Trapper, trader, and Indian agent, Joshua Pilcher was born in Culpeper County, Virginia on March 15, 1790, to Joshua and Nancy Fielding Pilcher. When he was five years old, the family moved to Lexington, Kentucky, where Joshua received an education. During the War of 1812, Pilcher was in St. Louis, Missouri, where he worked as a hat maker.
He entered the fur trade business and in 1819, partnered with Manual Lisa and others in the Missouri Fur Company. He worked primarily in Nebraska, where he traded with the Omaha tribe. It was probably about this time that he married an Omaha Indian woman named Poprine Barada with whom he had a son named John Pilcher. His wife died when his son was just little and was raised by Omaha Chief Big Elk.
When Manuel Lisa died in 1820, Joshua became the president and sole owner of the company. However, competition from the Hudson’s Bay Company and the Rocky Mountain Fur Company was increasing, causing financial difficulties for the company. On May 31, 1823, a large Blackfoot war party ambushed Pilcher’s men, killing seven of them and wounding four others. In addition, their traps, pack horses and pelts were stolen resulting in a loss of about $15,000. As a result, Joshua Pilcher pulled his men back from the Northwest, but the ambush caused a death blow for the company. They never returned to the northwest and by the spring of 1824, the Missouri Fur Company was bankrupt.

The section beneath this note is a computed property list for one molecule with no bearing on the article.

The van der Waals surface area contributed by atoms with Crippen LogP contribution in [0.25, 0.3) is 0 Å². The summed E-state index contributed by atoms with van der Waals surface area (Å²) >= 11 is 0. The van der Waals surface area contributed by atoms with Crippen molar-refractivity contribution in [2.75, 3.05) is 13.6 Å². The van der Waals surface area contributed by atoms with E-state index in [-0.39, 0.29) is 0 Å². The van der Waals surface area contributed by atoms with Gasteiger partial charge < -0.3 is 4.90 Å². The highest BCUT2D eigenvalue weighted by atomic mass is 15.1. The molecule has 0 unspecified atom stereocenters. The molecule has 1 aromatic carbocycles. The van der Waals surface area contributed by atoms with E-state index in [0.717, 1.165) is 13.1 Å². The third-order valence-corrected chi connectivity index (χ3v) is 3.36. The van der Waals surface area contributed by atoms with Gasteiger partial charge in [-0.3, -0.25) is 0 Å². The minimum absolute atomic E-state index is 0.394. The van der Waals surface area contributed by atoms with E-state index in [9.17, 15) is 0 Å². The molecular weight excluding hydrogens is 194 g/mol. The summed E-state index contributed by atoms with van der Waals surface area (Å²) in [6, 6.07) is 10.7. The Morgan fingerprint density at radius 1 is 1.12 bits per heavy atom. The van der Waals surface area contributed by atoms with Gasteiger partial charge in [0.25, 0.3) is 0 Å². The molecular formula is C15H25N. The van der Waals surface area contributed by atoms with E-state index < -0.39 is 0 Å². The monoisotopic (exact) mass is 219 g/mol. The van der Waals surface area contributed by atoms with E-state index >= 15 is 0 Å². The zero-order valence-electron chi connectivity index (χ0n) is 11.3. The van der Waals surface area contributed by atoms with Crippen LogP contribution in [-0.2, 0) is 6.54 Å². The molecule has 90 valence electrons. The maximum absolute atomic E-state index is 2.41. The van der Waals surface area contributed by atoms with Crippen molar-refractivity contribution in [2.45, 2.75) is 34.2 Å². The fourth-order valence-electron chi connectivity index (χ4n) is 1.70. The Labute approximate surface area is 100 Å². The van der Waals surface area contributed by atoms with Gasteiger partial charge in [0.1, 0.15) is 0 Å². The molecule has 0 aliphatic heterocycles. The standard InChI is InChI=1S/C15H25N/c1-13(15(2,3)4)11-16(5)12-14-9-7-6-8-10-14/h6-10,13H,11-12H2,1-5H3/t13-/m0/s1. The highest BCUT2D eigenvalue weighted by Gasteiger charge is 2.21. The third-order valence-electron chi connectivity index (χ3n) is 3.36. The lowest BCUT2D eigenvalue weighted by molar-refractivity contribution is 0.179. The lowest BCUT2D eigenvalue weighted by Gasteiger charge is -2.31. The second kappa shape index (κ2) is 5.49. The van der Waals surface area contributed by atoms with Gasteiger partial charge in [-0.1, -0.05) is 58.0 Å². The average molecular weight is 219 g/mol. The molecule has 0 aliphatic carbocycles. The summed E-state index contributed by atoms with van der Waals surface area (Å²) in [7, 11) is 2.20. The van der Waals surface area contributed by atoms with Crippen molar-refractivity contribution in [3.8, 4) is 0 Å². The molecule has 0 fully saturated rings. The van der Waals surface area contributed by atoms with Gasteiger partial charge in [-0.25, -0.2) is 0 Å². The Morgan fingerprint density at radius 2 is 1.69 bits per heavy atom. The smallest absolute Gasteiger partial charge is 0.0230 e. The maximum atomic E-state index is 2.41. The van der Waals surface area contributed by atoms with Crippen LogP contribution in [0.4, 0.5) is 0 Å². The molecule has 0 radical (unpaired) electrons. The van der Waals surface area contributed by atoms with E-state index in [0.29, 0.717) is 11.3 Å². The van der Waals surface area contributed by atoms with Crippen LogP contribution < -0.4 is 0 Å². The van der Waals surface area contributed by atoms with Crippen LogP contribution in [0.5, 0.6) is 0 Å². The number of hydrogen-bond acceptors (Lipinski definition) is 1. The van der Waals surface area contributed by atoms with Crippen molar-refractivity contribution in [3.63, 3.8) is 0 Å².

By 1833 he was working for the American Fur Company and the following year, he became the Upper Missouri Indian Agent. When William Clark died in 1838, Pilcher was appointed by President Martin Van Buren to take his position as the US Superintendent of Indian Affairs at St. Louis, Missouri, a position he held until September 1841.
He died at St. Louis, Missouri on June 5, 1843. He was first buried at Christ Church Cemetery, however, when it closed a friend had his remains reinterred at Bellefontaine Cemetery.
Joshua Pilcher was believed to have been wealthy at his death, as he owned real estate and more than 150 slaves. However, his relatives were surprised at his will, which did not mention most of his holdings. The family was never able to solve the estate issues.
© Kathy Weiser-Alexander, updated February 2020.